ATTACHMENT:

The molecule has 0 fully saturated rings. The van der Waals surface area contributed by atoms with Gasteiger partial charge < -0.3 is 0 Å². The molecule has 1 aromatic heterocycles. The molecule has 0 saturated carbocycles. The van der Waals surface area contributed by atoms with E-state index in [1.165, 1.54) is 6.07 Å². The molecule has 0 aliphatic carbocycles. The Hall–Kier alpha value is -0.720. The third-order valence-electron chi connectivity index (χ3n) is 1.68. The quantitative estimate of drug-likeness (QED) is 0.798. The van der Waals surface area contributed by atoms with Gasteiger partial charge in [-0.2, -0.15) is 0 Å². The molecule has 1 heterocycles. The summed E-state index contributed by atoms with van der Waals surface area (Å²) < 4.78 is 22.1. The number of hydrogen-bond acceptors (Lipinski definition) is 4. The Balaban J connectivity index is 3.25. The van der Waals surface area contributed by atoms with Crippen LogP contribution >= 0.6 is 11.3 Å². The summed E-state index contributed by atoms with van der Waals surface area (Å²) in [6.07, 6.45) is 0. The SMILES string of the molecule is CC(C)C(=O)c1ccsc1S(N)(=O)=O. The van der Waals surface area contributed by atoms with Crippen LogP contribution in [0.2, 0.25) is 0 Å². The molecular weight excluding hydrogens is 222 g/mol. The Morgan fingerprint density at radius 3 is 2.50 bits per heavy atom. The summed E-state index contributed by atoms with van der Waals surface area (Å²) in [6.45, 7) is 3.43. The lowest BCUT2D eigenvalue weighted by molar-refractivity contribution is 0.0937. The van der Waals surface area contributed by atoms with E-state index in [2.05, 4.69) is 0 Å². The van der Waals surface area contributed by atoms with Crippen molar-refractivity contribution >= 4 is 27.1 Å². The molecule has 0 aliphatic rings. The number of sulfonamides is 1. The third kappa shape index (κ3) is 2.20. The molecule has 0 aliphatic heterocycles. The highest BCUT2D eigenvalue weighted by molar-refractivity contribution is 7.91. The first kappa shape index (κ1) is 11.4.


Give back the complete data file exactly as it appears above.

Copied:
The molecule has 0 fully saturated rings. The van der Waals surface area contributed by atoms with Gasteiger partial charge < -0.3 is 0 Å². The molecule has 1 aromatic heterocycles. The molecule has 0 saturated carbocycles. The van der Waals surface area contributed by atoms with E-state index in [1.165, 1.54) is 6.07 Å². The molecule has 0 aliphatic carbocycles. The Hall–Kier alpha value is -0.720. The third-order valence-electron chi connectivity index (χ3n) is 1.68. The quantitative estimate of drug-likeness (QED) is 0.798. The van der Waals surface area contributed by atoms with Gasteiger partial charge in [-0.2, -0.15) is 0 Å². The molecule has 1 heterocycles. The summed E-state index contributed by atoms with van der Waals surface area (Å²) < 4.78 is 22.1. The number of hydrogen-bond acceptors (Lipinski definition) is 4. The Balaban J connectivity index is 3.25. The van der Waals surface area contributed by atoms with Crippen LogP contribution >= 0.6 is 11.3 Å². The summed E-state index contributed by atoms with van der Waals surface area (Å²) in [6.07, 6.45) is 0. The SMILES string of the molecule is CC(C)C(=O)c1ccsc1S(N)(=O)=O. The van der Waals surface area contributed by atoms with Crippen LogP contribution in [0.2, 0.25) is 0 Å². The molecular weight excluding hydrogens is 222 g/mol. The Morgan fingerprint density at radius 3 is 2.50 bits per heavy atom. The summed E-state index contributed by atoms with van der Waals surface area (Å²) in [6.45, 7) is 3.43. The lowest BCUT2D eigenvalue weighted by molar-refractivity contribution is 0.0937. The van der Waals surface area contributed by atoms with E-state index in [2.05, 4.69) is 0 Å². The van der Waals surface area contributed by atoms with Crippen molar-refractivity contribution >= 4 is 27.1 Å². The molecule has 0 aliphatic rings. The number of sulfonamides is 1. The third kappa shape index (κ3) is 2.20. The molecule has 0 aliphatic heterocycles. The highest BCUT2D eigenvalue weighted by molar-refractivity contribution is 7.91. The first kappa shape index (κ1) is 11.4.